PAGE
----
With robotic manufacturing, “costs are more predictable, schedules are more predictable, we can use repetitive processes where possible, and then we can actually start to bring down the cost,” says Ramtin Attar, co-founder and CEO of Promise Robotics, a technology startup that develops robotic systems for use in panelized construction, which is when the structural components of a building (walls, floors, and roof) are constructed off-site and delivered to the job site for erection.

“Robotics is ultimately just an enabling technology with great potential to change the economics of [the] construction business,” says Attar. “New technology like robotic systems open new possibilities to rethink some of the existing relationships in the supply chain, upskill the workforce, train an entirely new generation, lower the barrier to tech adoption, and break the cyclical nature of the business.”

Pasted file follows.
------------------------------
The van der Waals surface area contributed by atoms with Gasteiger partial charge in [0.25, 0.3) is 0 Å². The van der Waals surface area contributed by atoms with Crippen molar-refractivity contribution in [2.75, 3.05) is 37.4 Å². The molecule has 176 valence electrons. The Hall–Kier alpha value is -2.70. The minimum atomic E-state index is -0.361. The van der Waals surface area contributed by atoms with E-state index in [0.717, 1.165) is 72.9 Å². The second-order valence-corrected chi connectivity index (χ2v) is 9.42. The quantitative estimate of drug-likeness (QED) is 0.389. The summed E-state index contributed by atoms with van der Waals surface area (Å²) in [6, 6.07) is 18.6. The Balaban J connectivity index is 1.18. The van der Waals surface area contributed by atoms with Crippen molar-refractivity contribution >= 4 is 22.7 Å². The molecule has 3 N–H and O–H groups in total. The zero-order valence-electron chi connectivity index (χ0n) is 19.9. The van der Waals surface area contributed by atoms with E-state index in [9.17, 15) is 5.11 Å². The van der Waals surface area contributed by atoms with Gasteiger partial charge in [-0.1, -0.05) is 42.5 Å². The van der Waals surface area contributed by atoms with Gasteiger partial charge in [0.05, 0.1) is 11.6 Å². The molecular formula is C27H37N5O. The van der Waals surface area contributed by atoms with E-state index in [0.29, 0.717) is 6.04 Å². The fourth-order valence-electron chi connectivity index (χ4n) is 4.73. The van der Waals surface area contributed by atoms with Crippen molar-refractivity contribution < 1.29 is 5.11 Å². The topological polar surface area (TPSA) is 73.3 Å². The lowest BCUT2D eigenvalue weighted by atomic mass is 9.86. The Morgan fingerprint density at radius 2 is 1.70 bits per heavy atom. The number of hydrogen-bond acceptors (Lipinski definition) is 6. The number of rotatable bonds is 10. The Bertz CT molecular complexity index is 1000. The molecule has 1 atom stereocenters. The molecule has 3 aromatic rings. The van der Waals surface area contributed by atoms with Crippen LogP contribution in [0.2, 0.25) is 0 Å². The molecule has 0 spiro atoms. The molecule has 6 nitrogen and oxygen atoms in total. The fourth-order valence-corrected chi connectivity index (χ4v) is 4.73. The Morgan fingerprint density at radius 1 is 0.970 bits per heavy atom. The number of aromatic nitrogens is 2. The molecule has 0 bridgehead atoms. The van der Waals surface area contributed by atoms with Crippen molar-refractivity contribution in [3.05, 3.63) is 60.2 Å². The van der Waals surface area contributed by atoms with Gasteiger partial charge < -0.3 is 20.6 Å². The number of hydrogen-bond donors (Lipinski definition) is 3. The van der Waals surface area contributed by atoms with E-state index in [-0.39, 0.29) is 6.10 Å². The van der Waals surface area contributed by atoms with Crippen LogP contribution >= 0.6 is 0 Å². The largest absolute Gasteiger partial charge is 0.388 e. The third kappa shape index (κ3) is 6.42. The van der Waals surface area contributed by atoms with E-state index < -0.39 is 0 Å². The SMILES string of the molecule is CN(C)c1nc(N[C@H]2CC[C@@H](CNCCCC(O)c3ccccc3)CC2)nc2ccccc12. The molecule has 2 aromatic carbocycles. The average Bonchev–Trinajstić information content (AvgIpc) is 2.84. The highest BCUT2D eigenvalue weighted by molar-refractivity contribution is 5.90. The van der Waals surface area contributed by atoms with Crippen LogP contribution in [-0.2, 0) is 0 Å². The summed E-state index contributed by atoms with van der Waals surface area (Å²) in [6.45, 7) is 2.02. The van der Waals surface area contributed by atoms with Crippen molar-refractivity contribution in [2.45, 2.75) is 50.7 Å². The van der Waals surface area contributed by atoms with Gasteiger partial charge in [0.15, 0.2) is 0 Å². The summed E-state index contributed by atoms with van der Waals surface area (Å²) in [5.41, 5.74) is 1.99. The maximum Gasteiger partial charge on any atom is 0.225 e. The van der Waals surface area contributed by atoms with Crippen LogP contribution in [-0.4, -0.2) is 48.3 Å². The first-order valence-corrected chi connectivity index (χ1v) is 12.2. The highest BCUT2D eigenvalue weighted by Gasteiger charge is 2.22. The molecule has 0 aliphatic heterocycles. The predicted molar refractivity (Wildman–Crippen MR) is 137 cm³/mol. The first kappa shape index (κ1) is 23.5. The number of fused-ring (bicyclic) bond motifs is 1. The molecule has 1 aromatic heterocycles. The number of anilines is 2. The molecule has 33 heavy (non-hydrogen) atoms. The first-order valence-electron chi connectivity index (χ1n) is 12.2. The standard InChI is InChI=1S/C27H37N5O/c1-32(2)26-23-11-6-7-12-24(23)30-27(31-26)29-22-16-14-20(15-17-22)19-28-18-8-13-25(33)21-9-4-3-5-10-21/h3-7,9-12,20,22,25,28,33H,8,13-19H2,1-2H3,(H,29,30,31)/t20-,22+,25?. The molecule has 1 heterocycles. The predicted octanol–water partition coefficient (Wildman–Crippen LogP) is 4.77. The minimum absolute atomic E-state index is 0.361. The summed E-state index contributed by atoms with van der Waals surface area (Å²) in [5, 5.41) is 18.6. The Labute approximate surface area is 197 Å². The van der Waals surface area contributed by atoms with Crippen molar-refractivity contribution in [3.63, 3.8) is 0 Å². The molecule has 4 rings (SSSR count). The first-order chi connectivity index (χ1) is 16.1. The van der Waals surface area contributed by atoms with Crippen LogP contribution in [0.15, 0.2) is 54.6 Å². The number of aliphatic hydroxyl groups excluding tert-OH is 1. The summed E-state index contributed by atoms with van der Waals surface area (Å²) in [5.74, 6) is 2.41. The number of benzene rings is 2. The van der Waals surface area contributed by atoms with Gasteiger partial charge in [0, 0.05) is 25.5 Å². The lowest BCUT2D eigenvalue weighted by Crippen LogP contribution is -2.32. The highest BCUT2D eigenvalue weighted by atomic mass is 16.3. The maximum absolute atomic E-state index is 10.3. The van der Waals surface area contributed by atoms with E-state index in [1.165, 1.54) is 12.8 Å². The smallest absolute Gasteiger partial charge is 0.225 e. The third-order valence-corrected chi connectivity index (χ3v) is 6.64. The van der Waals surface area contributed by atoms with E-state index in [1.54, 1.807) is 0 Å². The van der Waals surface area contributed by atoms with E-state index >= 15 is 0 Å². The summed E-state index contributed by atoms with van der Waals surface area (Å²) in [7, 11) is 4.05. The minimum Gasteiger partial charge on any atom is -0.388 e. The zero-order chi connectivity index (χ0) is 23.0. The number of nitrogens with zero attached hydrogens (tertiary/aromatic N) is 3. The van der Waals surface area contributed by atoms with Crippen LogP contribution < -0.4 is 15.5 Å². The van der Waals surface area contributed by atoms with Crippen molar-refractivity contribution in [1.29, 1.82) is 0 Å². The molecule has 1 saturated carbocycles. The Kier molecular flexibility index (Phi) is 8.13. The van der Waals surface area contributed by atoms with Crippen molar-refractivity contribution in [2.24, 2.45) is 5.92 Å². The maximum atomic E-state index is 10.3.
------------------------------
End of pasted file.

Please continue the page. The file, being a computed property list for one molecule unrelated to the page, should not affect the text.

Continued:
The Need for Workers and the Rise of Robotics

ABB Robotics conducted a survey in early 2021 about the use of robotics in the construction industry. It asked 1,900 construction or construction-related businesses in North America and Europe and in China about the need for workers and their use of robotics.

Overwhelmingly, respondents felt the industry was headed toward a skills crisis by 2030. This is easy to see when you consider that there were over 311,000 construction vacancies in the U.S. in the second quarter of 2020, and 200,000 in the European Union in the same time period. Over 40 percent of respondents struggled to recruit workers.